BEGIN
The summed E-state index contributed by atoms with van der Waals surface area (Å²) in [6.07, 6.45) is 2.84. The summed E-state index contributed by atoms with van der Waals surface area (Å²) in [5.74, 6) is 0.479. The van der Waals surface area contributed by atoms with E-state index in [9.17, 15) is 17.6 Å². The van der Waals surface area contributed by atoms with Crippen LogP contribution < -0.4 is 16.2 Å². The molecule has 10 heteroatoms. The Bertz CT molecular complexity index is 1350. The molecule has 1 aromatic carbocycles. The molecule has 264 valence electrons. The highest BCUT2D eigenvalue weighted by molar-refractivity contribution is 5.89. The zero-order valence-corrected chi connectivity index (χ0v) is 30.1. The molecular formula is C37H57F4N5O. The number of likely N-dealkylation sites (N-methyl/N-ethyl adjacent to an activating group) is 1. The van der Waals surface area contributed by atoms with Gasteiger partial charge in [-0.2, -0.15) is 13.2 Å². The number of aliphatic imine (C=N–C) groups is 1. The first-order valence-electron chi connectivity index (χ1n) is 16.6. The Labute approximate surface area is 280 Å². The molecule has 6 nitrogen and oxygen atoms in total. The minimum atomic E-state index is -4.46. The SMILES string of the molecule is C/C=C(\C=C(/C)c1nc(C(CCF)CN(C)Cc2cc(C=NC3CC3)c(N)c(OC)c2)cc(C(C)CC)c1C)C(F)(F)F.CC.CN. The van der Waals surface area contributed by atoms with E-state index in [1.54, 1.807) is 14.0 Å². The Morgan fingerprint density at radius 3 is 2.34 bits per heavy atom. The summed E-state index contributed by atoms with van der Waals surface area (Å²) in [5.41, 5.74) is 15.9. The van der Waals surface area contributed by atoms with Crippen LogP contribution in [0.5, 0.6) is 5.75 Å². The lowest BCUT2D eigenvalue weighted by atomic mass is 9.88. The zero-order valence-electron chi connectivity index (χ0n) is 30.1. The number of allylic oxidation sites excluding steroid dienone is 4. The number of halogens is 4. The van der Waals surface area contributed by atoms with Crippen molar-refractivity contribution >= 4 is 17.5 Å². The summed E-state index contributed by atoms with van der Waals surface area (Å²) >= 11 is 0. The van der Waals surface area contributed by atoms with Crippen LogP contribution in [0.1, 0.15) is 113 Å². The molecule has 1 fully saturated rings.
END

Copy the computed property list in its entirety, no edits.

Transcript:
The summed E-state index contributed by atoms with van der Waals surface area (Å²) in [6.07, 6.45) is 2.84. The summed E-state index contributed by atoms with van der Waals surface area (Å²) in [5.74, 6) is 0.479. The van der Waals surface area contributed by atoms with E-state index in [9.17, 15) is 17.6 Å². The van der Waals surface area contributed by atoms with Crippen LogP contribution < -0.4 is 16.2 Å². The molecule has 10 heteroatoms. The Bertz CT molecular complexity index is 1350. The molecule has 1 aromatic carbocycles. The molecule has 264 valence electrons. The highest BCUT2D eigenvalue weighted by molar-refractivity contribution is 5.89. The zero-order valence-corrected chi connectivity index (χ0v) is 30.1. The molecular formula is C37H57F4N5O. The number of likely N-dealkylation sites (N-methyl/N-ethyl adjacent to an activating group) is 1. The van der Waals surface area contributed by atoms with Gasteiger partial charge in [-0.2, -0.15) is 13.2 Å². The number of aliphatic imine (C=N–C) groups is 1. The first-order valence-electron chi connectivity index (χ1n) is 16.6. The Labute approximate surface area is 280 Å². The molecule has 6 nitrogen and oxygen atoms in total. The minimum atomic E-state index is -4.46. The SMILES string of the molecule is C/C=C(\C=C(/C)c1nc(C(CCF)CN(C)Cc2cc(C=NC3CC3)c(N)c(OC)c2)cc(C(C)CC)c1C)C(F)(F)F.CC.CN. The van der Waals surface area contributed by atoms with E-state index in [1.54, 1.807) is 14.0 Å². The Morgan fingerprint density at radius 3 is 2.34 bits per heavy atom. The summed E-state index contributed by atoms with van der Waals surface area (Å²) in [5.41, 5.74) is 15.9. The van der Waals surface area contributed by atoms with Crippen LogP contribution in [0.5, 0.6) is 5.75 Å². The lowest BCUT2D eigenvalue weighted by atomic mass is 9.88. The zero-order valence-electron chi connectivity index (χ0n) is 30.1. The number of allylic oxidation sites excluding steroid dienone is 4. The number of halogens is 4. The van der Waals surface area contributed by atoms with Crippen molar-refractivity contribution >= 4 is 17.5 Å². The summed E-state index contributed by atoms with van der Waals surface area (Å²) >= 11 is 0. The van der Waals surface area contributed by atoms with Crippen LogP contribution in [0.1, 0.15) is 113 Å². The molecule has 1 fully saturated rings.